1/28/2010 — 

Mr. President, I join my colleague, the Senator from North Dakota, in rising to support the confirmation of Chairman Ben Bernanke to a second term as Chairman of the Federal Reserve. As has been pointed out throughout the course of this debate, his position at the Federal Reserve prior to September 2008 gave him the opportunity and the obligation to look carefully at a building crisis.

His response was not as perceptive or as adroit as we all in hindsight would wish to see. He did recognize, however, by August of 2007 that this economy was slowing down, and he applied the traditional macroeconomic tools by beginning to lower the interest rate.

By December of 2008, the interest rate was virtually zero, the Federal rate. That has helped, I think, keep the economy moving and has helped us move forward. But the point that so many of my colleagues have made is when it came to critical moments during the fall of 2008, Chairman Bernanke understood the problem and was able to use extraordinary measures, first persuading the Federal Reserve to follow his lead, and then using extraordinary measures to begin to blunt the worst effects of this economic crisis we faced, and continue to face, and his efforts to ensure that there was liquidity in the system--precisely what was done incorrectly in 1929, 1930 through the early 1930s, where the Federal Reserve pulled back, accelerating the depression rather than cushioning the economy from further decline.

He took innovative steps that seem sort of esoteric, but helped restore stability in capital markets. But he also took very decisive intervention with respect to the money market mutual funds, when the Reserve Fund broke the buck, as they say, when its net asset value dropped below a dollar, there was a tremendous sense of not only uncertainty but potential chaos as everyone was plotting to withdraw their funds from money markets, which would have created huge problems and which would have affected every American in this country. But he moved decisively and aggressively, along with the Treasury Department, to provide stability and support. He also helped create programs like the TALF program to restart markets for auto, home, credit card, student loan, and small business loans, his ability to interject liquidity into the system, gave us a break, if you will, from a rapidly deteriorating situation.

I sense, and my colleagues have said, that in the future his reaction--calm, decisive, innovative, imaginative--was one of the things that prevented this catastrophic situation from becoming even worse. That is an important aspect that we must consider in regards to his renomination.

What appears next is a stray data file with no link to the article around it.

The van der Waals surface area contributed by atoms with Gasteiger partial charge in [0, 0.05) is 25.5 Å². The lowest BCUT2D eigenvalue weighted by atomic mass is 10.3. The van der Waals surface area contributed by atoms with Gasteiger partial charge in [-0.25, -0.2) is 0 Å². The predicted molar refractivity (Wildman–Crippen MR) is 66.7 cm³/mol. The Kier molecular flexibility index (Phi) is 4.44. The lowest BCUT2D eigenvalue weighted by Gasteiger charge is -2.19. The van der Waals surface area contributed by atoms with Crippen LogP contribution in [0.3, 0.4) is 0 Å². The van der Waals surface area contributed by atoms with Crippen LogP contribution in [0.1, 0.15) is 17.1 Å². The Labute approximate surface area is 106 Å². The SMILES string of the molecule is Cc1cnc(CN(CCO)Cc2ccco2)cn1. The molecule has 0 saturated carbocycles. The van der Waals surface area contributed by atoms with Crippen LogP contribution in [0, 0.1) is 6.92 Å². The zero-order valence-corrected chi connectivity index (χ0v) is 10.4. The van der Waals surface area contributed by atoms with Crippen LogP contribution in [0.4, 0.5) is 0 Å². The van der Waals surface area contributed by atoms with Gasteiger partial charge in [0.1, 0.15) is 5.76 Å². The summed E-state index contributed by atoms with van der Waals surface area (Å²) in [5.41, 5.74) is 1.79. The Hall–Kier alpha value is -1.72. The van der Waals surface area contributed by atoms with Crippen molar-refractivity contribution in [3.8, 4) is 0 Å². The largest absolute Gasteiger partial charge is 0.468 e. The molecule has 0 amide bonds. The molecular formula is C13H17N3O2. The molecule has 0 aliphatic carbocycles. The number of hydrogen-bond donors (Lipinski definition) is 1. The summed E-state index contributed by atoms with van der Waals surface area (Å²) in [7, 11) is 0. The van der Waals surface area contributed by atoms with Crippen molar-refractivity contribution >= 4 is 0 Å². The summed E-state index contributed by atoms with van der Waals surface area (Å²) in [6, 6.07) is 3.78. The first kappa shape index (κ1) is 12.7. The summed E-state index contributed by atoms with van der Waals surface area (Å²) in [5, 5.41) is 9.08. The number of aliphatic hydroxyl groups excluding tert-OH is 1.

There is something else too. If the Chairman is not confirmed, there will be a period of uncertainty as to who is leading the Federal Reserve and what direction will it take. The last thing we need today is uncertainty in our economic future. If the ability of individuals and institutions to invest, to commit their capital and their effort and their work is put on hold, then the progress we have seen--and it is not sufficient but we have seen some--in fact, there are expectations that the reports on gross domestic product tomorrow will show significant increases rather than significant contractions, which is what is what we saw under the last administration.

But if we inject this uncertainty, if we go months and months with no one clearly in charge at the Federal Reserve, it will have a very tangible, rapid, and unfortunate effect on our ability to move forward with the economy.

There is another issue here I think that is important to note. That other issue is that, having done all of these remarkable innovative programs to increase liquidity, to keep the engine of the economy running, albeit not at the level and speed and power we might want, but keep it moving, at some point those programs have to be unraveled, pulled back, because we will face another danger.

We face a danger, perhaps, in terms of inflation rate effects. We face a danger in terms of currency issues, in terms of value of the dollar. This is something we all recognize, this great pivot, as I call it, moving away from low interest rates and liquidity infusion, to higher interest rates, the dismantling of some of these programs. For example, the Fed already announced that it intends to begin to slowly get out of its support for the mortgage market in a few weeks.

All of that has to be as tacitly managed, as carefully understood, as these programs were in the fall of 2008 and 2009 when the Chairman was moving forward. As a result, I think we need someone who understands these programs, and understands them not just theoretically but literally from trial and error, from understanding what worked, what did not work, what the consequences are.

No one has that type of knowledge and insight at this juncture other than Chairman Bernanke . He is, of course, as an individual, a man of remarkable integrity and character who is committed to public service, and who is a pragmatist, not an ideologue, someone who will continue to provide not only guidance but leadership at a place we sorely need it, at the Federal Reserve. From my talks with Chairman Bernanke , I think he understands that people are hurting, and that his role in getting our country back to full employment is just as important as his role in monetary policy. The engines of our economy are small businesses and jobs, and this is what people in my state of Rhode Island expect from the Federal Reserve. At this critical juncture, I hope that my colleagues will support Chairman Bernanke for a second term.

I yield the floor.